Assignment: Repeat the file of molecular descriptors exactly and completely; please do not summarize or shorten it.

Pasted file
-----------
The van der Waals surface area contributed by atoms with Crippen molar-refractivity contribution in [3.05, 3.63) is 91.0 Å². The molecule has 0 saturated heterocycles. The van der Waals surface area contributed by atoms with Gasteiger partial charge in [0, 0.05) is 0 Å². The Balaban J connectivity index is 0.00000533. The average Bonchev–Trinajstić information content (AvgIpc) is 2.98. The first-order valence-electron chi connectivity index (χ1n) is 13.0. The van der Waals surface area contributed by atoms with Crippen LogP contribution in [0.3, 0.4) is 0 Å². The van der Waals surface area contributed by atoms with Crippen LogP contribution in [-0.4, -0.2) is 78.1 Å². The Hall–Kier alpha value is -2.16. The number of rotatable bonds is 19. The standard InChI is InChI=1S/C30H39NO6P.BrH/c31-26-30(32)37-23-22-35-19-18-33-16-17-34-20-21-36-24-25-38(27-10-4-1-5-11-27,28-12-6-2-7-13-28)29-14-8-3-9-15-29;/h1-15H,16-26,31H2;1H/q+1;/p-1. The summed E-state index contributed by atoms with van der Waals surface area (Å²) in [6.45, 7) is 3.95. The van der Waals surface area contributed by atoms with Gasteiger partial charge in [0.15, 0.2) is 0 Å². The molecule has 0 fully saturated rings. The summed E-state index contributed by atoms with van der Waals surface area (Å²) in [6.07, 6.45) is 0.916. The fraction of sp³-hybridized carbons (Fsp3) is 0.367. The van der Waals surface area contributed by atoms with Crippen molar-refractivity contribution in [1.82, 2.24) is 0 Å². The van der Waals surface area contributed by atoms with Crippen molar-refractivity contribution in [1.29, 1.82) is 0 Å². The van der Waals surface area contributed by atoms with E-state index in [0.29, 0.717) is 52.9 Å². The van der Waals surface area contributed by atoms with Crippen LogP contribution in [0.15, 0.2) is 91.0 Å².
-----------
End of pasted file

The van der Waals surface area contributed by atoms with Crippen molar-refractivity contribution in [3.05, 3.63) is 91.0 Å². The molecule has 0 saturated heterocycles. The van der Waals surface area contributed by atoms with Gasteiger partial charge in [0, 0.05) is 0 Å². The Balaban J connectivity index is 0.00000533. The average Bonchev–Trinajstić information content (AvgIpc) is 2.98. The first-order valence-electron chi connectivity index (χ1n) is 13.0. The van der Waals surface area contributed by atoms with Crippen LogP contribution in [0.3, 0.4) is 0 Å². The van der Waals surface area contributed by atoms with Crippen LogP contribution in [-0.4, -0.2) is 78.1 Å². The Hall–Kier alpha value is -2.16. The number of rotatable bonds is 19. The standard InChI is InChI=1S/C30H39NO6P.BrH/c31-26-30(32)37-23-22-35-19-18-33-16-17-34-20-21-36-24-25-38(27-10-4-1-5-11-27,28-12-6-2-7-13-28)29-14-8-3-9-15-29;/h1-15H,16-26,31H2;1H/q+1;/p-1. The summed E-state index contributed by atoms with van der Waals surface area (Å²) in [6.45, 7) is 3.95. The van der Waals surface area contributed by atoms with Gasteiger partial charge in [0.15, 0.2) is 0 Å². The molecule has 0 fully saturated rings. The summed E-state index contributed by atoms with van der Waals surface area (Å²) in [6.07, 6.45) is 0.916. The fraction of sp³-hybridized carbons (Fsp3) is 0.367. The van der Waals surface area contributed by atoms with Crippen molar-refractivity contribution in [1.82, 2.24) is 0 Å². The van der Waals surface area contributed by atoms with Crippen molar-refractivity contribution in [1.29, 1.82) is 0 Å². The van der Waals surface area contributed by atoms with E-state index in [0.29, 0.717) is 52.9 Å². The van der Waals surface area contributed by atoms with Crippen LogP contribution in [0.15, 0.2) is 91.0 Å².